Lucas County Common Pleas Court Judge Thomas Osowik yesterday refused a public records request asking him to unseal documents in the criminal case against Tom Noe.
Attorneys for the Columbus Dispatch last week asked Judge Osowik to make public documents pertaining to motions in which the Lucas County prosecutor asked the court to have Noe's attorneys removed.
At the request of the prosecution, Judge Osowik sealed a motion filed by the state on May 26, and also sealed subsequent filings related to it, including arguments against the request made by Noe's attorneys, John Mitchell and William Wilkinson.
But a document submitted on June 7 by the attorneys that wasn't filed under seal asked the court for more time to respond to "the state's motion to disqualify defense counsel Thompson Hine LLP."
The motion seeking disqualification of the law firm was dismissed by Judge Osowik on June 14 in a closed-door meeting with attorneys and prosecutors that was part of a hearing to review pretrial issues.
Noe is charged with 53 felony counts for his alleged role in the theft of millions of dollars from the rare-coin fund he managed for the Ohio Bureau of Workers' Compensation. A trial is scheduled for Oct. 10.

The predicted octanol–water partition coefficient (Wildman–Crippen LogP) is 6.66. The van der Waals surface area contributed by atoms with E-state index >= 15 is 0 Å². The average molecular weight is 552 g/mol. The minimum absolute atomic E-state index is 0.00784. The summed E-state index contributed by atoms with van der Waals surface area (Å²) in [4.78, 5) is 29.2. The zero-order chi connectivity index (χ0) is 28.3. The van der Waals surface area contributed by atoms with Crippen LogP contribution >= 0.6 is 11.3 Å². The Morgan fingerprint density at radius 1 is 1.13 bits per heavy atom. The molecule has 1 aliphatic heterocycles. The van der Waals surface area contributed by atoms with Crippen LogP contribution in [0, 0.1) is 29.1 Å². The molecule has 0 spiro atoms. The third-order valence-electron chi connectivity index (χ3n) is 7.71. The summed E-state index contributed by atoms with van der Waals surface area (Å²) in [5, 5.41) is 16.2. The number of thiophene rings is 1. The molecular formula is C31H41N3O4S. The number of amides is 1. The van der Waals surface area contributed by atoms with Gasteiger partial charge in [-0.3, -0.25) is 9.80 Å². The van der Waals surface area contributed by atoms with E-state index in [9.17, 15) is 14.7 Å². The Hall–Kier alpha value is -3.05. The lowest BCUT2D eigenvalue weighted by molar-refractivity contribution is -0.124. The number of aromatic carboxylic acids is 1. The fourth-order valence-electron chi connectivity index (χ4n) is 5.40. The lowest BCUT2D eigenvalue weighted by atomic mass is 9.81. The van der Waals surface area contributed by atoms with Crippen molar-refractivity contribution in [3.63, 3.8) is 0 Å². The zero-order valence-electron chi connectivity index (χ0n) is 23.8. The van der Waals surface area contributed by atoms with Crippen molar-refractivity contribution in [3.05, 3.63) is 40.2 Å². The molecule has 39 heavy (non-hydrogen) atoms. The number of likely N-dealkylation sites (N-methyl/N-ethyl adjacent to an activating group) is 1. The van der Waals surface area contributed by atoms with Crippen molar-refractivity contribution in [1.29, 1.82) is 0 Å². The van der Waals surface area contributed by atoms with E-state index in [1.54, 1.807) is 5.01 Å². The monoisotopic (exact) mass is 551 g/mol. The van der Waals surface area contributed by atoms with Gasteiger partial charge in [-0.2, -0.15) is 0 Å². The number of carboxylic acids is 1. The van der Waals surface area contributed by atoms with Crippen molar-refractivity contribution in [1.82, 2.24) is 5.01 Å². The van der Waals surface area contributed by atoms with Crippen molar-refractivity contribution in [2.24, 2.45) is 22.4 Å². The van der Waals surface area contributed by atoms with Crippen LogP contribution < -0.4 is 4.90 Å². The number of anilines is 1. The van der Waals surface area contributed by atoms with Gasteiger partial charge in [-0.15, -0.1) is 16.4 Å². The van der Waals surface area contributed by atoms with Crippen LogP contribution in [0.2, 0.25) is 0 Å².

In denying the records request, Judge Osowik agreed that the information is a public record, but said the information would remain sealed until the conclusion of the trial. He said releasing it would interfere with the defendant's constitutional right to a fair trial.
At the pretrial hearing on June 14, Judge Osowik rejected a motion from Noe's attorneys asking to move the case out of Lucas County because of unprecedented and overwhelming media coverage of the case.
Matthew Zeiger, an attorney with the Columbus law firm that represents the newspaper, didn't return phone calls.
Mr. Mitchell refused to respond to questions.
John Weglian, an assistant county prosecutor, wouldn't answer questions about the sealed documents or the newspaper's public records request.
Last month, Noe pleaded guilty to three federal campaign-finance charges. He admitted funneling more than $45,000 into the Bush-Cheney campaign in 2003, using two dozen conduits. He is awaiting sentencing in that case.
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